Should you buy it?

This glossy black creature begs to be shown off, its elegance extending from the on-off button to the startup sound and the menu screens (rather less prosaically called the XMB or cross-media bar). It doesn’t look kid-friendly in the slightest, although there are plenty of family games to download. However, the PS2, nine years on, has many times more games available and remains ridiculously popular and good value. You can download some older games originally designed for the PS as well as newer, simpler (and cheaper games) than you can buy in the Blu-ray disc format. The PS3 also offers online gaming and has all the functions you’d expect to go with it, including messaging and voice chat.

Several versions of the console have been produced, but at present there’s just an older 40Gigabyte version (that’s the hard disc size) and the newer, standard 80G version. You’ll need this hard drive not just for downloading game content, storing photos, digital music files or movies, but because games frequently partly install there to facilitate quicker loading.

Summary of pros and cons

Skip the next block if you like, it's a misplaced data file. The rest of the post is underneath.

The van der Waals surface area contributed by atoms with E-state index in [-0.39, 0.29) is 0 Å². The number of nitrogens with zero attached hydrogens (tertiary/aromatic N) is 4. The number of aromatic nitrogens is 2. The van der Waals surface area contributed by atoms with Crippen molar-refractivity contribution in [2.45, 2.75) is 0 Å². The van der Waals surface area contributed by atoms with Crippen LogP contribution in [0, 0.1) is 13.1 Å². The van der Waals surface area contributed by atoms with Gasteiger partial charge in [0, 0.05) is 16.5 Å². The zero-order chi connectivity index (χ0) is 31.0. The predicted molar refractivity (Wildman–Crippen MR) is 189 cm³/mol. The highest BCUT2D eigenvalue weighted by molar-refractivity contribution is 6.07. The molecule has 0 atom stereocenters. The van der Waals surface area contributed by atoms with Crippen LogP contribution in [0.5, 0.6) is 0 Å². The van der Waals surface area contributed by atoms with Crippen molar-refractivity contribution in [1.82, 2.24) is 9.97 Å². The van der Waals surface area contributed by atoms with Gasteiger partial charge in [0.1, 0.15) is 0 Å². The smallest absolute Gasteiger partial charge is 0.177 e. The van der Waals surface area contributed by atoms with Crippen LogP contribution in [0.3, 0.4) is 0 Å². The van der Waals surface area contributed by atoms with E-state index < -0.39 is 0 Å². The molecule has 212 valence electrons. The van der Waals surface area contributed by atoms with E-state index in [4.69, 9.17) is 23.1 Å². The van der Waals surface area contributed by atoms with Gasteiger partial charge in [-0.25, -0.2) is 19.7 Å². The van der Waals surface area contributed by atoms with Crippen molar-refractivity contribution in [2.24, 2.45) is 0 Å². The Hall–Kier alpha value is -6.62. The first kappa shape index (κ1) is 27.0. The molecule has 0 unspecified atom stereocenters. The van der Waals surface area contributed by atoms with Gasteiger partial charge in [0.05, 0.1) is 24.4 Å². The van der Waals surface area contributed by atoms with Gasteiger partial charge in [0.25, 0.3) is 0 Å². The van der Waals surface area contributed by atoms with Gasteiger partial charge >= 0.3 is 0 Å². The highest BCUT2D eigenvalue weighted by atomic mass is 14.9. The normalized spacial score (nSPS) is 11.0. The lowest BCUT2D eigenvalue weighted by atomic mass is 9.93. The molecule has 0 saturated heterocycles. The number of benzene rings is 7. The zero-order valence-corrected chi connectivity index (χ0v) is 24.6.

+ Games look fantastic in high definition

+ Newest, highest-spec games come out on PS3

+ Watching Blu-ray discs and DVDs, accompanied by Dolby Digital sound

+ Wireless controllers are recharged simply by plugging in to the console

+ Standard USB sockets allow you to attach separate hard drives and other peripherals

+ Built-in WiFi makes it simple to download system updates, demos and the like. You can also use the console for web browsing, which should become easier once a keyboard is released

+ PlayStation Store is a treasure trove of downloadable content, including entire previously disc-based games

+ Store and access photos, videos, music

+ Relatively future-proof

- Limited backward compatibility with PS2 and PS games included in early versions of the console; any PS3 bought in the past year doesn’t offer this

- Not as many games available as for the Xbox 360, let alone the PS2. But these days nearly all major titles come out on all consoles

- Games are often slightly more expensive than those for other consoles

Ten games to buy

1. Little Big Planet

2. Grand Theft Auto IV

3. Bioshock

4. Dead Space

5. Uncharted: Drakes Fortune

6. Race Driver: GRID

7. Ratchet & Clank Future: Tools of Destruction

8. FIFA 09

9. SingStar

10. Sid Meier's Civilization: Revolution

Other stuff to consider

At least one extra controller

If you’re planning to move stuff between the PS3 and your computer, or back up what youv’e downloaded, you’ll want a portable hard drive

HDMI cable if you have an HD television

A Blu-ray remote control can be handy for watching lots of films, though the game controller is adequate.

In the UK, the PlayTV add-on allows you to watch and record Freeview digital TV through your PS3.

© Kate Berens, 2008